Sports tourists can show their Olympic mettle in Beijing
BEIJING -- You've confirmed your flight to China, landed a hotel room, secured a visa, bought a Mandarin phrase book and even scored tickets to a few events at the Olympics. All the hard work is over. Now comes the fun.
The country has been working overtime to make the Games of the XXIX Olympiad a success, pouring money into security, infrastructure, transportation and entertainment. The Olympics will be a test of endurance and will, not just for the athletes but for visitors eager to experience the history, the culture, the sights, the food and the nightlife Beijing has to offer. Are you up for it?
Here are just a few highlights to get you started on your Olympic road trip.
The first (and easiest) stop for any visitor is Tiananmen Square (Tiananmen West or Tiananmen East stations on subway line 1). The massive public square is rich with history and the site of famous (or infamous, some would say) gatherings, including the student protests in 1989. Here, you can catch a clear view of Mao Zedong's portrait hung from The Gate of Heavenly Peace. Security is tight at the square; expect to have your bags searched upon entering.
While you're there, head south to the Chairman Mao Memorial Hall, where the body of the erstwhile supreme leader of China is entombed and on display. The mausoleum is open only from 8:30 a.m. to 11:30 a.m., Tuesday through Sunday, during the summer, so be there early if you want to pay respects to the Great Helmsman.
From the square it's an easy jaunt to the Forbidden City (Tiananmen West or Tiananmen East stations on subway line 1), the former home of dynastic emperors, their wives and concubines, their servants and sycophants. Tourists from China and around the world flock to the compound that was once barred to outsiders. It's easy to spend the whole day exploring the resplendent buildings and trove of antiques. To escape the inevitable heat visit its Imperial Garden, where the emperor and his harem relaxed, to catch some shade and a cool drink from one of the snack shops.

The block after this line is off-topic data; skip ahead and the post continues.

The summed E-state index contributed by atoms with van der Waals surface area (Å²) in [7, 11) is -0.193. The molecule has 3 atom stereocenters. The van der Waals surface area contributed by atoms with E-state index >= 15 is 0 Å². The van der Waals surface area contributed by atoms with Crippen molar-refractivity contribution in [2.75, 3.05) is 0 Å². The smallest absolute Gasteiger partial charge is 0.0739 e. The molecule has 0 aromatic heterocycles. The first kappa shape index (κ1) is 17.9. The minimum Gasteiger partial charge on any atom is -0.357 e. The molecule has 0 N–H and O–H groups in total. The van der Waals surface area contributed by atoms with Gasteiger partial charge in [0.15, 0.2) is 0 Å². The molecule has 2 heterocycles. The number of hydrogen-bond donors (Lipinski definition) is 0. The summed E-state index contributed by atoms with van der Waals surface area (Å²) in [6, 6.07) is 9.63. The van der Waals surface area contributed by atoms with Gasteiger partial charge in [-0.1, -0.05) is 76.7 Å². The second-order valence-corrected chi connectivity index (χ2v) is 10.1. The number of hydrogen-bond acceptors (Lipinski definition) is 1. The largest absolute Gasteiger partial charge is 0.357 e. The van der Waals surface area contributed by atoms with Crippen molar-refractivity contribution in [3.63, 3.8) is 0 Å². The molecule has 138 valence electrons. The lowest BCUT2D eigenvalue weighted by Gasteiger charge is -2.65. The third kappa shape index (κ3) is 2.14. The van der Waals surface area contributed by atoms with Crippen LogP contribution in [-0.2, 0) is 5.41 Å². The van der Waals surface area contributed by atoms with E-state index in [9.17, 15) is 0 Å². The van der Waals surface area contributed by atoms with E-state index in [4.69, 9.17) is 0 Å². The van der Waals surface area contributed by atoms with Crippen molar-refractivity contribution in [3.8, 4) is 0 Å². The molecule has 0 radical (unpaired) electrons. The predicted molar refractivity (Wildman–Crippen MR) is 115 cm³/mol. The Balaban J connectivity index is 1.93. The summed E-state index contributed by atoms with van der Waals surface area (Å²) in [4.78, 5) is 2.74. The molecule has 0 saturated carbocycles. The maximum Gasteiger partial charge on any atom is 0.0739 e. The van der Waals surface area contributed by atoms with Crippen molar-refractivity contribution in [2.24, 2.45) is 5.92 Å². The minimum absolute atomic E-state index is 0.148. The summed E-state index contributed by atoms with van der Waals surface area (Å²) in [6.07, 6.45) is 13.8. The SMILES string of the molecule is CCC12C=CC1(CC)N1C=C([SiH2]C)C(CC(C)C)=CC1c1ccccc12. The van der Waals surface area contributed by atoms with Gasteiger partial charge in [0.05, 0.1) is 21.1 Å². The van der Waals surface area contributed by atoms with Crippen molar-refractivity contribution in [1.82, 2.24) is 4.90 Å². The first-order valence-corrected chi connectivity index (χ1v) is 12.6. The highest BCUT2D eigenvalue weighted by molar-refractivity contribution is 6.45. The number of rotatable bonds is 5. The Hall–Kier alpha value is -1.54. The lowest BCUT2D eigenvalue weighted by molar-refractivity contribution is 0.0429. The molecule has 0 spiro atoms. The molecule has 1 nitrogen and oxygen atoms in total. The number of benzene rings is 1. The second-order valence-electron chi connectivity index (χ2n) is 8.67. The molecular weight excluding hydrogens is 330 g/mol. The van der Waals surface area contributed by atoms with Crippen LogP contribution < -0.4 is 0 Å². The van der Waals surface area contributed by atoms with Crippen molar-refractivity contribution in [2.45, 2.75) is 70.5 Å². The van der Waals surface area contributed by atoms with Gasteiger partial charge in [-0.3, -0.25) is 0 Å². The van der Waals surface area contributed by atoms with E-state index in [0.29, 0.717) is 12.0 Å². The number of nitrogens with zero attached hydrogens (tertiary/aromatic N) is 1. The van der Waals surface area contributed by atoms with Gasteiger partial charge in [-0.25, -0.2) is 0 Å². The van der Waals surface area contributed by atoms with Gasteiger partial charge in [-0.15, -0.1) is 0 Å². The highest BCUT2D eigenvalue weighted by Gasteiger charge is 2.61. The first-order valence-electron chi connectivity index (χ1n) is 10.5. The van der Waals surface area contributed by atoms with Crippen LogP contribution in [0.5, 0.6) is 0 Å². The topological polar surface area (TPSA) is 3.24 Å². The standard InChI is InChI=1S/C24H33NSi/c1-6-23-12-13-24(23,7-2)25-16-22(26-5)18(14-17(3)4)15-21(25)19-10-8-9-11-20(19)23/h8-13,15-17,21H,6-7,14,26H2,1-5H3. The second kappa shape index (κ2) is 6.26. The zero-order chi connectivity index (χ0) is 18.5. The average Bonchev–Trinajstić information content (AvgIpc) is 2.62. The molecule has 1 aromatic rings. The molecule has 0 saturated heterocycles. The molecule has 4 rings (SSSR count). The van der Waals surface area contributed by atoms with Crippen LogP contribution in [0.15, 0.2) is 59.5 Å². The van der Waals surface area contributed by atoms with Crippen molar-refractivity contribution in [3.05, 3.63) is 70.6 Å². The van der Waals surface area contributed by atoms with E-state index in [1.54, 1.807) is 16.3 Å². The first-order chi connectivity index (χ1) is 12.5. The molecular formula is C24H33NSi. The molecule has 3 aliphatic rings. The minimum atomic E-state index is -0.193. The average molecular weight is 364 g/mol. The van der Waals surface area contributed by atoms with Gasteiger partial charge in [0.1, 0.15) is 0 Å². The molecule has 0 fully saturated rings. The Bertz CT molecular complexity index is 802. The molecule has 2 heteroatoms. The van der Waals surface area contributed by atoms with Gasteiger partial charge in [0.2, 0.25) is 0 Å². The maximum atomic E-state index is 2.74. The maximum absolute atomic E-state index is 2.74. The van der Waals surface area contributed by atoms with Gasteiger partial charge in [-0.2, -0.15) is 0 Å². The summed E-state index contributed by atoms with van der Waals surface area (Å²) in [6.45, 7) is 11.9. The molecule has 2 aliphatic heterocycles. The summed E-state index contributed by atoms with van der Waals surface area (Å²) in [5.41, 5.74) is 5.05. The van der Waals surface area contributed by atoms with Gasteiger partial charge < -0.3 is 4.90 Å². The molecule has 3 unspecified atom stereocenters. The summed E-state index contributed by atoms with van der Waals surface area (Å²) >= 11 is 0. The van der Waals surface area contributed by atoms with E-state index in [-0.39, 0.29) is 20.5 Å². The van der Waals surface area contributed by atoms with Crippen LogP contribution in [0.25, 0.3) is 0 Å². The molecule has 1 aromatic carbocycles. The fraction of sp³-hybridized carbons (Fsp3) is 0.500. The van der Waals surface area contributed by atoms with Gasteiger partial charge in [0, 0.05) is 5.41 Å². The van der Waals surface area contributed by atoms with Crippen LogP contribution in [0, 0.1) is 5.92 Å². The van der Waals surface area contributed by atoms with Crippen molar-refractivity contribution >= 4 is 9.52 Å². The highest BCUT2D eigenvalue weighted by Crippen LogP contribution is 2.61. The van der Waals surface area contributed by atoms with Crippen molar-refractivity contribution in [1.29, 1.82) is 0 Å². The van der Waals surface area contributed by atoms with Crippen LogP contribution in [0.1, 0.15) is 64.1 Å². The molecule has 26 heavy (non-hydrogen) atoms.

If you only have half a day, check out Temple of Heaven Park (Tiantan Dongmen station on subway line 5). Heads of state, including former president Richard Nixon, have visited the site where emperors from the Ming and Qing dynasties prayed for abundant harvests. The buildings are impressive, but don't miss the amateur singers and choirs (singing Chinese opera ballads or revolutionary songs) using the park grounds as their own performance halls.
Even if your Olympic schedule already is packed, visiting and climbing the Great Wall is a must. Sure, you could go to Badaling, the section of the wall to which visitors flock; it's the easiest and closest section to access and your hotel concierge will be more than happy to sign you up on one of their tours. But you aren't traveling to China because you want things easy. To truly experience the Great Wall, carve out a full day and head to remote Simatai, about a 2½ hours drive northeast of the city center (take bus 980 from Dongzhimen long-distance bus station to Miyun, then transfer to a minibus; or just hook up with one of the tours from your hotel). You'll be rewarded with fewer tourists and hawkers, a strenuous hike and a majestic view.
After visiting these sights (and others that will beckon), no doubt you've worked up a mighty appetite and thirst.
You cannot leave Beijing without eating Peking Duck, the local delicacy known the world over. Even if you've had the dish elsewhere, it won't compare with the duck in Beijing. Although there are more crowded and more popular Peking Duck restaurants in the city, go to the highly-regarded Beijing DaDong Roast Duck Restaurant (two locations: No. 22 Dongsishitiao, Dongcheng District, local phone numbers are 5169-0328 and 5169-0239; and No. 3 Tuanjiehu Beikou, Chaoyang District, 6582-2892, 6582-4003 and 6582-4012). The skin is delightfully crispy and the meat moist; best of all, the duck is not dripping with grease.
Another must-try cuisine is hot pot, a boiling, spicy broth placed in the middle of the table. Dip and cook to preference an assortment of vegetables and meats at Dong Lai Shun (multiple locations, but try this one: Fifth floor, Xindong'an Plaza, Wangfujing Dajie, Dongcheng District, 6528-0932), a local chain that comes highly recommended by Beijing residents.